In case you missed it, Alibaba Group (ticker: BABA), the China-based e-commerce group, commenced the world’s largest initial public offering (IPO) today. Its release was delayed hours due to demand imbalances before finally reaching the market. The end result: $22 billion raised in capital, the largest IPO in history, beating out Visa’s six year old record.
Oil and gas companies launching public offerings are climbing as rapidly as the oil and gas sector itself. The oil rig count in the United States reached a new record last week according to Bloomberg, and Barclays projected 2014 spending to exceed $700 billion in a June report.
More Players in the Oil Boom
According to The Wall Street Journal, seven oil and gas companies listed U.S.-based IPOs in Q2’14. The share price of those companies climbed an average of 19% in the first week – the best quarterly performance for the sector since 2005. Shares of Memorial Resource Development (ticker: MRD), a presenter at EnerCom’s The Oil & Gas Conference® 19, jumped by 30% in its first week.
By comparison, the gains from oil and gas IPOs are second only to the technology industry, which averaged gains of 21% in Q2’14. On a grand scale, companies averaged gains of 11% in the first week following the IPO.
The results represent a growing trend. Two record breaking IPOs in the oil and gas sector occurred in Q4’13, starting with the offering of Antero Resources (ticker: AR) on October 10, 2013. AR raised $1.57 billion in its debut and watched its stock jump 18% in its first day of trading. The start was upstaged just days later by Plains GP Holdings (ticker: PAGP), a subsidiary of Plains All American Pipeline. PAGP claimed the title of 2013’s largest IPO, weighing in at $2.82 billion. AR ranked fifth overall for the year, but is the largest IPO for an E&P to date. The second largest E&P is Rice Energy (ticker: RICE), which launched in January 2014. Both AR and RICE either commenced or announced the intent to form Master Limited Partnerships (MLP) within six months of their respective IPOs.
Four U.S.-based E&P companies raised $2.4 billion in 2013. The total is the highest since 1998, a year buoyed by the $4.4 billion IPO of Conoco.
It Doesn’t Stop There: MLPs and Acquisitions are Everywhere
Companies are snapping up other organizations as quickly as others enter the market. In August, Dealogic (the source of The Wall Street Journal’s facts) reported 2014 global acquisitions at the time of writing were $79.4 billion via 294 deals on equity capital markets. The total is the highest on record and 79% greater versus the same period in 2013. The leading sector was Utility and Energy with $10.8 billion in 20 deals, followed closely by oil and gas, with $10.0 billion in 32 deals. Overall, energy-based takeovers have accounted for more than 25% of the world’s 2014 acquisitions based on dollar amount.
If mergers are factored into the acquisitions scale, the oil and gas sector was the most active of any of its competitors in 2012. A total of nearly $348 billion was involved in M&A deals, exceeding 2011 totals by 38%, thanks to 11-figure moves by industry giants like ConocoPhillips (ticker: COP) and Rosneft. E&Ps accounted for $252.2 billion (72%) of the sum and roughly $94 billion (27%) of all M&A capital was spent in North America.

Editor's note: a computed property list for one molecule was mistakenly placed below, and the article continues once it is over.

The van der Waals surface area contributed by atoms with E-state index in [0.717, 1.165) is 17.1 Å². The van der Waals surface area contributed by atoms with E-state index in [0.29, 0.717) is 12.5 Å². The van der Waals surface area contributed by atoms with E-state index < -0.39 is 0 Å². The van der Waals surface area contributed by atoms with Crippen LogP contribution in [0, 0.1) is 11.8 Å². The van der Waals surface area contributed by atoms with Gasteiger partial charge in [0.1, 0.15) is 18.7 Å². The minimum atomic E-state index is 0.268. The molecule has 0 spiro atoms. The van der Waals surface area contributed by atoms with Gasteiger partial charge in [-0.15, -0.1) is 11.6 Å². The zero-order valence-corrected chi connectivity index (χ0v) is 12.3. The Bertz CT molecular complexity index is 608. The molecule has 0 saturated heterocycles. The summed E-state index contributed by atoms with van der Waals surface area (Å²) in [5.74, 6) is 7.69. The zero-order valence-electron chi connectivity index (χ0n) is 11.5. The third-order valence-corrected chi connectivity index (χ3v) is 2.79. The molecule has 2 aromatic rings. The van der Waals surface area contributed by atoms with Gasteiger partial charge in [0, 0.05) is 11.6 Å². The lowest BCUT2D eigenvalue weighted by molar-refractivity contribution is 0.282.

The popularity of MLPs has also skyrocketed due to tax advantages and high yields. In August, Forbes reported at least 17 E&Ps had announced the plan to form MLPs from their existing assets, most of which involve midstream segments. The MLP route is particularly attractive for companies aiming to avoid the volatility of the market.
In an interview with The New York Times, Deborah Byers, managing partner at Ernst & Young, said: “Everybody, whether big integrated players or independent upstream and midstream players, is making significant strategic bets. I’ve been in this business 27 years, and I’ve never seen as many alternative paths as companies seem to take today.”
MLP IPOs Signal “Sea Change”
Kinder Morgan (ticker: KMI), North America’s largest pipeline network, reacquired its subsidiaries in August as part of a $70 billion merger deal. The Kinder Morgan deal was met with surprise from the investment community, and KMI management essentially said it had outgrown the MLP structure. But that doesn’t mean large companies, or even supermajors, for that matter, should stray from the structure, says James Baker of Simmons & Company. Royal Dutch Shell appears to be heeding such advice, announcing in June of IPO plans for its midstream segment in what Baker described as a “sea change event.”
A Forbes article covering the MLP craze mentioned other giants like Occidental Petroleum (ticker: OXY), Hess Corporation (ticker: HES) and Bp plc (ticker: BP) announced interest in spinning off parts of their business. With an estimated $640 billion needed for infrastructure buildout through 2035, the MLP market is unlikely to fade any time soon. Mark Druscoff of Forbes says, “With so much growth potential, MLP insiders may still not get an answer to their question of how big the market can get, but that’s a pretty good problem to have.”
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